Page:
Restaurants in Mission District
At Conduit, the copper pipes winding through the dining room make you feel as if you've stepped inside the world's chicest computer. The food lives up to the setting, with such dishes as poached egg and black truffles on fresh fettuccine, and duck confit with roasted peppers.
The izakaya Nombe—its name translates, roughly, to “drunkard”—serves haute Japanese pub food (grilled shishito peppers with bottarga; grilled skewers of chicken thigh with ume and shiso) accompanied by a great sake list.
The view from the Mission District is echoed inside Pizzeria Delfina on 18th Street with a mural by Andre Karpov, sweeping from bridge to bridge. Above the sidewalk tables, a blue cursive neon sign proclaims “Pizzeria” on the glass façade.
It’s not the blink-or-you’ll-miss storefront with flimsy plastic tables and chairs that impress at this Mission District take-out joint, It’s the food. Classic Mediterranean favorites such as falafel and hummus are interpreted here with tangy flavors and fresh ingredients.
At first glance, Delfina might not look like one of San Francisco’s top restaurants: the zinc tables are linen-less, the waiters are heavily tattooed and pierced, and the room is filled with a happy clamor rather than a reverent hush.
Chef-owner Matt Straus turns out simple, yet delicious, seasonal dishes at this intimate restaurant. But for a real treat, ask for the off-menu burger with Époisses cheese.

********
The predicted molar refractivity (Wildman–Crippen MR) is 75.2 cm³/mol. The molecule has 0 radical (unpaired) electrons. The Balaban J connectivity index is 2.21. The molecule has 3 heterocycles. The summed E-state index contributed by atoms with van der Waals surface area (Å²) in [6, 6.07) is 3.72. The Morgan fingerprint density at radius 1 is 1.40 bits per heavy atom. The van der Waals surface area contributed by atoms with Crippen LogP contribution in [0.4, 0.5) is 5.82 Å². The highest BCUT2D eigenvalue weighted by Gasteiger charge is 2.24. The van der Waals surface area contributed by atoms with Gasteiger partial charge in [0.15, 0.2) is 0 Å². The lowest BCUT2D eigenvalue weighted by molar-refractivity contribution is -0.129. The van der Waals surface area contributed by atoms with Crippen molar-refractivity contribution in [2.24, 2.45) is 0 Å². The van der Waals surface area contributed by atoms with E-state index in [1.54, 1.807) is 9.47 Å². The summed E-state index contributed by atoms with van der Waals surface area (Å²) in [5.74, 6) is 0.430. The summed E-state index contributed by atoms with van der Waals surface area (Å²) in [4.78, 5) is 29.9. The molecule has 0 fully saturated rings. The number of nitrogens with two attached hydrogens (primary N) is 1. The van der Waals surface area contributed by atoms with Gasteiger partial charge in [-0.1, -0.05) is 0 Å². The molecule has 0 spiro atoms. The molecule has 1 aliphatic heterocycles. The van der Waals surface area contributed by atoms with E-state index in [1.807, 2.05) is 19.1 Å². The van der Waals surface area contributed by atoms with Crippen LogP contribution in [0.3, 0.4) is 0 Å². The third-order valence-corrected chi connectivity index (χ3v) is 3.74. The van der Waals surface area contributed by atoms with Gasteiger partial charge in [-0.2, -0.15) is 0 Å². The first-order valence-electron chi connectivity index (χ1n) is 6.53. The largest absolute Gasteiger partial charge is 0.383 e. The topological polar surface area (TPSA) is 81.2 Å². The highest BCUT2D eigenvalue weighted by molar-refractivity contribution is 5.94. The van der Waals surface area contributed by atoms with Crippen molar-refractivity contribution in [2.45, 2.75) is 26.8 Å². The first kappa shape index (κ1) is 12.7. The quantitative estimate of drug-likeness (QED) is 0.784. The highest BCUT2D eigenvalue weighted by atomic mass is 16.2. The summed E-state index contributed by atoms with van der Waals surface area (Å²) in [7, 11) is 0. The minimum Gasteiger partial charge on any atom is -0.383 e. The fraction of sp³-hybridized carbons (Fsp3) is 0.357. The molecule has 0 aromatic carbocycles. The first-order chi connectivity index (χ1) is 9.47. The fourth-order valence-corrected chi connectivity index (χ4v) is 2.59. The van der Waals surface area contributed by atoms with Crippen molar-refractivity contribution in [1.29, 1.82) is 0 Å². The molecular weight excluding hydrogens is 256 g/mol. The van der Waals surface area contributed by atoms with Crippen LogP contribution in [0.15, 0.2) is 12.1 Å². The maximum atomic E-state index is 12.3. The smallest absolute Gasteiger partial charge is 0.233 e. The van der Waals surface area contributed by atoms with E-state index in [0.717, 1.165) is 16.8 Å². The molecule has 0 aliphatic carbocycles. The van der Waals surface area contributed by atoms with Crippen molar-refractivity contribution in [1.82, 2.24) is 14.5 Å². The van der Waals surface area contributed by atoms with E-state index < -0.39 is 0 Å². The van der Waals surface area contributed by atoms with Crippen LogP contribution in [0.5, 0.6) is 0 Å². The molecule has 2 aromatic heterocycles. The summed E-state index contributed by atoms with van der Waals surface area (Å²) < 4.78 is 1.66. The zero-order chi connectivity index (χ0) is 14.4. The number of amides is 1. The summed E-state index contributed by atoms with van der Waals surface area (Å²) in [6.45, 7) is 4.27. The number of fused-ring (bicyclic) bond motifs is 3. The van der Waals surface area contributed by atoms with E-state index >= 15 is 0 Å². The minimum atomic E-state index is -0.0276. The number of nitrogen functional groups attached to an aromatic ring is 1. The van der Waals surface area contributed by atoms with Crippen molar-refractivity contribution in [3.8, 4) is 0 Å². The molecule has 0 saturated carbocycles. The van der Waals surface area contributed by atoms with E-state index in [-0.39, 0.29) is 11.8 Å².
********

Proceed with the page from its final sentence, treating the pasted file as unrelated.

Better than stale popcorn, the Foreign Cinema in the Mission serves up a full oyster bar and California/Mediterranean-influenced dishes with the movie. Enjoy a meal in the dining room or move to the outdoor patio with a movie screened on the high brick wall.
The long queue at Humphry Slocombe has a silver lining: waiting leaves more time for mulling over what to order at this Mission district hotspot. Should one order a scoop of the top-selling Secret Breakfast, with its much-vaunted combination of bourbon and toasted cornflakes?
San Francisco’s Café Gratitude was founded by Matthew and Terces Engelhart after Terces read a book about live foods (foods that have not been exposed to temperatures above 105°F.
An obsessive focus on provenance marks Haight-Ashbury's "green Mexican" restaurant. Tortillas aren't just house-made: The organic masa they're crafted from is house-ground, too.
Located in the Mission District, Range serves contemporary American and Californian cuisine crafted by executive chef Phil West and his wife Cameron. Inside, the restaurant has hardwood flooring, brick-colored leather banquettes, and mirrors hanging on the cream walls.
Limon serves up Peruvian cuisine to diners in the Mission district. Chef-owner Martin Castillo works in an open kitchen and is well known for his innovative dishes, such as the leche de tigre ceviche, cubes of fish, oysters, and sea urchin in a citrus marinade.